Through a labyrinth of clues, Humiston and Kron followed up stories of alleged romantic alliances that Ruth had enjoyed, the possibility that she had been abducted and used in a white slavery ring, and a deep dig into the basement of a building to find the truth of what had happened to the teenager. Through it all, Humiston followed her instincts as a woman, and as a tenacious detective, to find the dark truth of what had happened to the missing girl.

Ricca intricately weaves the tale of the dauntless career of Grace Humiston, a woman of self-less intellect and character, who wound up being appointed as the first female U.S. District Attorney in history. Humiston also succeeded in becoming the first woman used by the New York Police Department as a consulting detective, which allowed Grace many opportunities to investigate cases that she wouldn't have had without her detective's shield.

Despite her incredible career, Humiston had all but disappeared from history. In the Author's Note at the book's end, Ricca explains how he came across America's first female detective. He writes, “A book of 1978 student essays designed to use crime to teach the research paper had an entry called 'Grace Humiston: The First Woman Detective,' by Tim McCarl. There are some great academic articles on Sunny Side by Randolph Boehm and others that have appeared in history publications. Grace's story appeared in an article by Karen Abbott on the Web site for Smithsonian Magazine and in a novel, Grace Humiston and the Vanishing, by Charles Kelly. I found her by chance when I stumbled onto her 1917 interview in the New York Sun while researching the Black Hand.” (p.368)

After his initial introduction to Grace Humiston, Ricca went on to solve the mystery of her incredible career, and the result is Mrs. Sherlock Holmes. With precision and intricately researched stories about Humiston's passion for justice, Ricca presents the modern audience with the story of a true pioneer in the field of justice for the downtrodden. The book is eye opening in that many of the social problems that are prominent in America today were issues going back to the early 20th century, including the abuse of immigrants as they land upon our shores, and the enslavement of young woman for sexual purposes. Grace Humiston was, indeed, a woman ahead of her times, but more importantly, she is a woman for all time.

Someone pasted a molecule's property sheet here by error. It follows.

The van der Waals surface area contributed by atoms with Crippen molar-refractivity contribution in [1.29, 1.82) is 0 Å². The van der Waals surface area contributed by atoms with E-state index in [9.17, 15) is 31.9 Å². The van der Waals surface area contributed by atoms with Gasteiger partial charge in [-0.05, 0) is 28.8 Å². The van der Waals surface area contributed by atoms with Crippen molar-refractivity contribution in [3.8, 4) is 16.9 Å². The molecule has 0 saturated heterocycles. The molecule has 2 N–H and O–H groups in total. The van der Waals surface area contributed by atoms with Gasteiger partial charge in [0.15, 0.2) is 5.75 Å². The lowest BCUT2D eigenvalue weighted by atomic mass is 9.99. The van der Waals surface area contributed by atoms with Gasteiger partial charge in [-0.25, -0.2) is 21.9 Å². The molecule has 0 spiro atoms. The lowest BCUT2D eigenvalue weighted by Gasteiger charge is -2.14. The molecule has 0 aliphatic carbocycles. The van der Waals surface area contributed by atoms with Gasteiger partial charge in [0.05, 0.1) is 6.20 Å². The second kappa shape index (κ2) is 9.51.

Mrs. Sherlock Holmes by Brad Ricca (St. Martin's Press, 2016)

 

At the turn of the 20th century, the thrilling, fictional detective, Sherlock Holmes, penned by Sir Arthur Conan Doyle, had captured the imaginations of both British and American readers. In those days, when sleuthing as a career was a relatively new venture, the idea of a woman detective was preposterous.

Grace Humiston, who is not generally recognized as an everyday hero in American jurisprudence, made the color black the new black during her long and prestigious career as one of only 1000 women lawyers in the United States in the early 20th century. However, Humiston, a woman of incredible will and fortitude, was so much more than a lawyer as Brad Ricca describes her in the compelling account entitled Mrs. Sherlock Holmes. Always garbed in black clothing, including wide-brimmed hats that shielded her face, Humanist honed her skills as lawyer-turned-detective to solve cases that were seemingly impossible to untangle. She became a beacon of hope for downtrodden immigrants and offered legal assistance to those who were wrongfully convicted of crimes that led to the death penalty.